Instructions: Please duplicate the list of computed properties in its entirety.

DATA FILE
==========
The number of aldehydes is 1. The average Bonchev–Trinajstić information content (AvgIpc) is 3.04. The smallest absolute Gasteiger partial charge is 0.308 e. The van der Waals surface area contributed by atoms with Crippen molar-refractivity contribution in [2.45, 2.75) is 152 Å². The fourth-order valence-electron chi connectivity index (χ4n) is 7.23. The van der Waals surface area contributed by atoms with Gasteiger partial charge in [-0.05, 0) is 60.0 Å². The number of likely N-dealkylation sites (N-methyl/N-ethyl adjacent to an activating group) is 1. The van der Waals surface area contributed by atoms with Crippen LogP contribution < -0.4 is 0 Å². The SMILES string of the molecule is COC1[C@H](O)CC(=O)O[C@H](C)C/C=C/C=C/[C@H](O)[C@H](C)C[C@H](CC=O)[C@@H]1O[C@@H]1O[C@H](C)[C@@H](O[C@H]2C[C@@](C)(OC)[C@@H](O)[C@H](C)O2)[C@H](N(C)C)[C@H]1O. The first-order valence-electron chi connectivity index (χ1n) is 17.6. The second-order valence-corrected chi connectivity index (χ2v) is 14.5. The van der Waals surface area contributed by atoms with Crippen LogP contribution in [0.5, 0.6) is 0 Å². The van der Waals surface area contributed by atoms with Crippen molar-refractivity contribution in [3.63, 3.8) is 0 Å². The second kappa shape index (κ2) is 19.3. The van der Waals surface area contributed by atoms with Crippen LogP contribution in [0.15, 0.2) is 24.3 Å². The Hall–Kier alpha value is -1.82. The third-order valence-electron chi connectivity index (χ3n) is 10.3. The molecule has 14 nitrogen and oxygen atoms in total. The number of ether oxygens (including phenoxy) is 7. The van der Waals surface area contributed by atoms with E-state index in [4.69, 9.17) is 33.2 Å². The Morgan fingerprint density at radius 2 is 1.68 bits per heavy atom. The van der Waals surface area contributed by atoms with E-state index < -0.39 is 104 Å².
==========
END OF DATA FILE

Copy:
The number of aldehydes is 1. The average Bonchev–Trinajstić information content (AvgIpc) is 3.04. The smallest absolute Gasteiger partial charge is 0.308 e. The van der Waals surface area contributed by atoms with Crippen molar-refractivity contribution in [2.45, 2.75) is 152 Å². The fourth-order valence-electron chi connectivity index (χ4n) is 7.23. The van der Waals surface area contributed by atoms with Gasteiger partial charge in [-0.05, 0) is 60.0 Å². The number of likely N-dealkylation sites (N-methyl/N-ethyl adjacent to an activating group) is 1. The van der Waals surface area contributed by atoms with Crippen LogP contribution < -0.4 is 0 Å². The SMILES string of the molecule is COC1[C@H](O)CC(=O)O[C@H](C)C/C=C/C=C/[C@H](O)[C@H](C)C[C@H](CC=O)[C@@H]1O[C@@H]1O[C@H](C)[C@@H](O[C@H]2C[C@@](C)(OC)[C@@H](O)[C@H](C)O2)[C@H](N(C)C)[C@H]1O. The first-order valence-electron chi connectivity index (χ1n) is 17.6. The second-order valence-corrected chi connectivity index (χ2v) is 14.5. The van der Waals surface area contributed by atoms with Crippen LogP contribution in [0.5, 0.6) is 0 Å². The van der Waals surface area contributed by atoms with Crippen molar-refractivity contribution in [3.63, 3.8) is 0 Å². The second kappa shape index (κ2) is 19.3. The van der Waals surface area contributed by atoms with Crippen LogP contribution in [0.15, 0.2) is 24.3 Å². The Hall–Kier alpha value is -1.82. The third-order valence-electron chi connectivity index (χ3n) is 10.3. The molecule has 14 nitrogen and oxygen atoms in total. The number of ether oxygens (including phenoxy) is 7. The van der Waals surface area contributed by atoms with E-state index in [4.69, 9.17) is 33.2 Å². The Morgan fingerprint density at radius 2 is 1.68 bits per heavy atom. The van der Waals surface area contributed by atoms with E-state index < -0.39 is 104 Å².